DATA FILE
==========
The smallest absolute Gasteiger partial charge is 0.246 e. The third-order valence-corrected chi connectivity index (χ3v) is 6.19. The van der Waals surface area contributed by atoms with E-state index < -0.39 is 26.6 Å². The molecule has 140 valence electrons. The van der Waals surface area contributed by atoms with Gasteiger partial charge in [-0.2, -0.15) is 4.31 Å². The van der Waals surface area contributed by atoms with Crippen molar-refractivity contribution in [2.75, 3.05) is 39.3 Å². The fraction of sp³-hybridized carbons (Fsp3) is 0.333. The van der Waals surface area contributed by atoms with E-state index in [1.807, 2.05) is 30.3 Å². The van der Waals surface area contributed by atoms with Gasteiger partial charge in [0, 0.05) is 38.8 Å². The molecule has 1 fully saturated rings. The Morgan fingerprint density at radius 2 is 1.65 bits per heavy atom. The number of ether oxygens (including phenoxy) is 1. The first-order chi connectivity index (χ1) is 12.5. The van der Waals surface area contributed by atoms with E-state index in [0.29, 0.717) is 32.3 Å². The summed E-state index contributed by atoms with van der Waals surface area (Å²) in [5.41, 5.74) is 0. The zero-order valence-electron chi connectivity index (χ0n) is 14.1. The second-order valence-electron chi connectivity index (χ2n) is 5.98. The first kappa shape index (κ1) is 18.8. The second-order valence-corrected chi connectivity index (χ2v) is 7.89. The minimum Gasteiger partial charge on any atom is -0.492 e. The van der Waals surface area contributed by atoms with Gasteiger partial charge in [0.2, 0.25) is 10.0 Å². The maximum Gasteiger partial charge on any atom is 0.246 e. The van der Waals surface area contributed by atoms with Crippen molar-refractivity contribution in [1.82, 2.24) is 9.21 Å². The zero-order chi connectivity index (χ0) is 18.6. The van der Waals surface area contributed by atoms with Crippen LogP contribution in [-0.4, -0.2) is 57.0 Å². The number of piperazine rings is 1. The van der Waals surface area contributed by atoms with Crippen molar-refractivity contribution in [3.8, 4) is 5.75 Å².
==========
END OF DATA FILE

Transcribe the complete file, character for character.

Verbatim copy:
The smallest absolute Gasteiger partial charge is 0.246 e. The third-order valence-corrected chi connectivity index (χ3v) is 6.19. The van der Waals surface area contributed by atoms with E-state index < -0.39 is 26.6 Å². The molecule has 140 valence electrons. The van der Waals surface area contributed by atoms with Gasteiger partial charge in [-0.2, -0.15) is 4.31 Å². The van der Waals surface area contributed by atoms with Crippen molar-refractivity contribution in [2.75, 3.05) is 39.3 Å². The fraction of sp³-hybridized carbons (Fsp3) is 0.333. The van der Waals surface area contributed by atoms with E-state index in [1.807, 2.05) is 30.3 Å². The van der Waals surface area contributed by atoms with Gasteiger partial charge in [0, 0.05) is 38.8 Å². The molecule has 1 fully saturated rings. The Morgan fingerprint density at radius 2 is 1.65 bits per heavy atom. The number of ether oxygens (including phenoxy) is 1. The first-order chi connectivity index (χ1) is 12.5. The van der Waals surface area contributed by atoms with E-state index in [0.29, 0.717) is 32.3 Å². The summed E-state index contributed by atoms with van der Waals surface area (Å²) in [5.41, 5.74) is 0. The zero-order valence-electron chi connectivity index (χ0n) is 14.1. The second-order valence-electron chi connectivity index (χ2n) is 5.98. The first kappa shape index (κ1) is 18.8. The second-order valence-corrected chi connectivity index (χ2v) is 7.89. The minimum Gasteiger partial charge on any atom is -0.492 e. The van der Waals surface area contributed by atoms with Gasteiger partial charge in [0.2, 0.25) is 10.0 Å². The maximum Gasteiger partial charge on any atom is 0.246 e. The van der Waals surface area contributed by atoms with Crippen molar-refractivity contribution in [1.82, 2.24) is 9.21 Å². The zero-order chi connectivity index (χ0) is 18.6. The van der Waals surface area contributed by atoms with Crippen LogP contribution in [-0.4, -0.2) is 57.0 Å². The number of piperazine rings is 1. The van der Waals surface area contributed by atoms with Crippen molar-refractivity contribution in [3.8, 4) is 5.75 Å².